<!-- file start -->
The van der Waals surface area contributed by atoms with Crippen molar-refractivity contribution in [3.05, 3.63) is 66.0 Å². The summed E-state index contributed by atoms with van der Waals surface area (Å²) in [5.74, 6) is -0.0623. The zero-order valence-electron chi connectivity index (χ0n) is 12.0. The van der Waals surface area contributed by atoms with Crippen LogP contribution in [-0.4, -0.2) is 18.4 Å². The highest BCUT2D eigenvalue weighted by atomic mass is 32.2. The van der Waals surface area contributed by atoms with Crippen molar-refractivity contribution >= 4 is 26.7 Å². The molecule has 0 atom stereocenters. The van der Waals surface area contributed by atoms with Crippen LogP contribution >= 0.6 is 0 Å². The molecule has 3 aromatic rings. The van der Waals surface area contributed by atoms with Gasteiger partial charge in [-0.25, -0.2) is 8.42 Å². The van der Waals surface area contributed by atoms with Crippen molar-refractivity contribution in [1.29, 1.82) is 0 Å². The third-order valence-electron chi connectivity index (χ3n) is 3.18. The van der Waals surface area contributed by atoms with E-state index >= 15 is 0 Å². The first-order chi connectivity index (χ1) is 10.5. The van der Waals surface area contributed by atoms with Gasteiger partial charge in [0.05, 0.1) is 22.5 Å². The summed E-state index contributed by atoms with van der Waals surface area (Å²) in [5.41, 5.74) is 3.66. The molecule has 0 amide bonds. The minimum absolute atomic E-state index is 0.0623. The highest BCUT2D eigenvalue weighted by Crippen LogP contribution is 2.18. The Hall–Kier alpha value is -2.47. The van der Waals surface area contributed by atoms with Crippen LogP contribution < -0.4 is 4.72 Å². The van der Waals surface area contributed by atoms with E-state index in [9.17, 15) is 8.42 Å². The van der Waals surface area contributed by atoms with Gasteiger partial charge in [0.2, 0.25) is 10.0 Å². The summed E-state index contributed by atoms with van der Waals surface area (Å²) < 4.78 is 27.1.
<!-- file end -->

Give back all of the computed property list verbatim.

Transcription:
The van der Waals surface area contributed by atoms with Crippen molar-refractivity contribution in [3.05, 3.63) is 66.0 Å². The summed E-state index contributed by atoms with van der Waals surface area (Å²) in [5.74, 6) is -0.0623. The zero-order valence-electron chi connectivity index (χ0n) is 12.0. The van der Waals surface area contributed by atoms with Crippen LogP contribution in [-0.4, -0.2) is 18.4 Å². The highest BCUT2D eigenvalue weighted by atomic mass is 32.2. The van der Waals surface area contributed by atoms with Crippen molar-refractivity contribution >= 4 is 26.7 Å². The molecule has 0 atom stereocenters. The van der Waals surface area contributed by atoms with Crippen LogP contribution >= 0.6 is 0 Å². The molecule has 3 aromatic rings. The van der Waals surface area contributed by atoms with Gasteiger partial charge in [-0.25, -0.2) is 8.42 Å². The van der Waals surface area contributed by atoms with Crippen molar-refractivity contribution in [1.29, 1.82) is 0 Å². The third-order valence-electron chi connectivity index (χ3n) is 3.18. The van der Waals surface area contributed by atoms with E-state index >= 15 is 0 Å². The first-order chi connectivity index (χ1) is 10.5. The van der Waals surface area contributed by atoms with Gasteiger partial charge in [0.05, 0.1) is 22.5 Å². The summed E-state index contributed by atoms with van der Waals surface area (Å²) in [5.41, 5.74) is 3.66. The molecule has 0 amide bonds. The minimum absolute atomic E-state index is 0.0623. The highest BCUT2D eigenvalue weighted by Crippen LogP contribution is 2.18. The Hall–Kier alpha value is -2.47. The van der Waals surface area contributed by atoms with Crippen LogP contribution < -0.4 is 4.72 Å². The van der Waals surface area contributed by atoms with E-state index in [9.17, 15) is 8.42 Å². The van der Waals surface area contributed by atoms with Gasteiger partial charge in [0.2, 0.25) is 10.0 Å². The summed E-state index contributed by atoms with van der Waals surface area (Å²) < 4.78 is 27.1.